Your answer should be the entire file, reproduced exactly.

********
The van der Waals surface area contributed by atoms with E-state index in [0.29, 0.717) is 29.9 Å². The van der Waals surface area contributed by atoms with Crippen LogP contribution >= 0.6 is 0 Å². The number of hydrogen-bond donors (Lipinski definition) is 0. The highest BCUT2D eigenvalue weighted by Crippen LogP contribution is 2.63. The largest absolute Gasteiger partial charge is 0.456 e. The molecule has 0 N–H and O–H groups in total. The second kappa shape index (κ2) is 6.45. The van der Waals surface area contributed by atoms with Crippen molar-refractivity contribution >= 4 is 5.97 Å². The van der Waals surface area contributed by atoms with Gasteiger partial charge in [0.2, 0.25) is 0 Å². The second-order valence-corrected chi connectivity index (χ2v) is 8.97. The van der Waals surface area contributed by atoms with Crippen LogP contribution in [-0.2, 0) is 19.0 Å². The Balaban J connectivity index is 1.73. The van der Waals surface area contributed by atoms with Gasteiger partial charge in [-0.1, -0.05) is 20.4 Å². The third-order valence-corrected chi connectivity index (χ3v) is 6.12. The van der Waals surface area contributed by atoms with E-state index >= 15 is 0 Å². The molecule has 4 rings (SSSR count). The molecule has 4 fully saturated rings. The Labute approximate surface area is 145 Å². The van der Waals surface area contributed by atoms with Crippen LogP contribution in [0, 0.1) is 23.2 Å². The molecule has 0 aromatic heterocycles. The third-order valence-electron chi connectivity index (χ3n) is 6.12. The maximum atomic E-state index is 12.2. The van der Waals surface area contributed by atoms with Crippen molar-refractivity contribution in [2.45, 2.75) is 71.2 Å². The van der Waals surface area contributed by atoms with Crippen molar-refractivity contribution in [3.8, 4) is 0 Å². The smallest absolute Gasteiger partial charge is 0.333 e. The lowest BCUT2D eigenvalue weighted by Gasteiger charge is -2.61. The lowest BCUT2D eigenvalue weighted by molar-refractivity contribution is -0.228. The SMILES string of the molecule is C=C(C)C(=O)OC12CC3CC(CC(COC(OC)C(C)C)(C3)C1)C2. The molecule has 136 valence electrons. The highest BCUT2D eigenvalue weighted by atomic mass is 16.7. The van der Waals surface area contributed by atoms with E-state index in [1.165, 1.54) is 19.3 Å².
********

The van der Waals surface area contributed by atoms with E-state index in [0.29, 0.717) is 29.9 Å². The van der Waals surface area contributed by atoms with Crippen LogP contribution >= 0.6 is 0 Å². The number of hydrogen-bond donors (Lipinski definition) is 0. The highest BCUT2D eigenvalue weighted by Crippen LogP contribution is 2.63. The largest absolute Gasteiger partial charge is 0.456 e. The molecule has 0 N–H and O–H groups in total. The second kappa shape index (κ2) is 6.45. The van der Waals surface area contributed by atoms with Crippen molar-refractivity contribution >= 4 is 5.97 Å². The van der Waals surface area contributed by atoms with Gasteiger partial charge in [0.2, 0.25) is 0 Å². The second-order valence-corrected chi connectivity index (χ2v) is 8.97. The van der Waals surface area contributed by atoms with Crippen LogP contribution in [-0.2, 0) is 19.0 Å². The Balaban J connectivity index is 1.73. The van der Waals surface area contributed by atoms with Gasteiger partial charge in [-0.1, -0.05) is 20.4 Å². The third-order valence-corrected chi connectivity index (χ3v) is 6.12. The van der Waals surface area contributed by atoms with E-state index >= 15 is 0 Å². The molecule has 4 rings (SSSR count). The molecule has 4 fully saturated rings. The Labute approximate surface area is 145 Å². The van der Waals surface area contributed by atoms with Crippen LogP contribution in [0, 0.1) is 23.2 Å². The molecule has 0 aromatic heterocycles. The third-order valence-electron chi connectivity index (χ3n) is 6.12. The maximum atomic E-state index is 12.2. The van der Waals surface area contributed by atoms with Crippen molar-refractivity contribution in [2.45, 2.75) is 71.2 Å². The van der Waals surface area contributed by atoms with Crippen molar-refractivity contribution in [3.8, 4) is 0 Å². The smallest absolute Gasteiger partial charge is 0.333 e. The lowest BCUT2D eigenvalue weighted by Gasteiger charge is -2.61. The lowest BCUT2D eigenvalue weighted by molar-refractivity contribution is -0.228. The SMILES string of the molecule is C=C(C)C(=O)OC12CC3CC(CC(COC(OC)C(C)C)(C3)C1)C2. The molecule has 136 valence electrons. The highest BCUT2D eigenvalue weighted by atomic mass is 16.7. The van der Waals surface area contributed by atoms with E-state index in [1.165, 1.54) is 19.3 Å².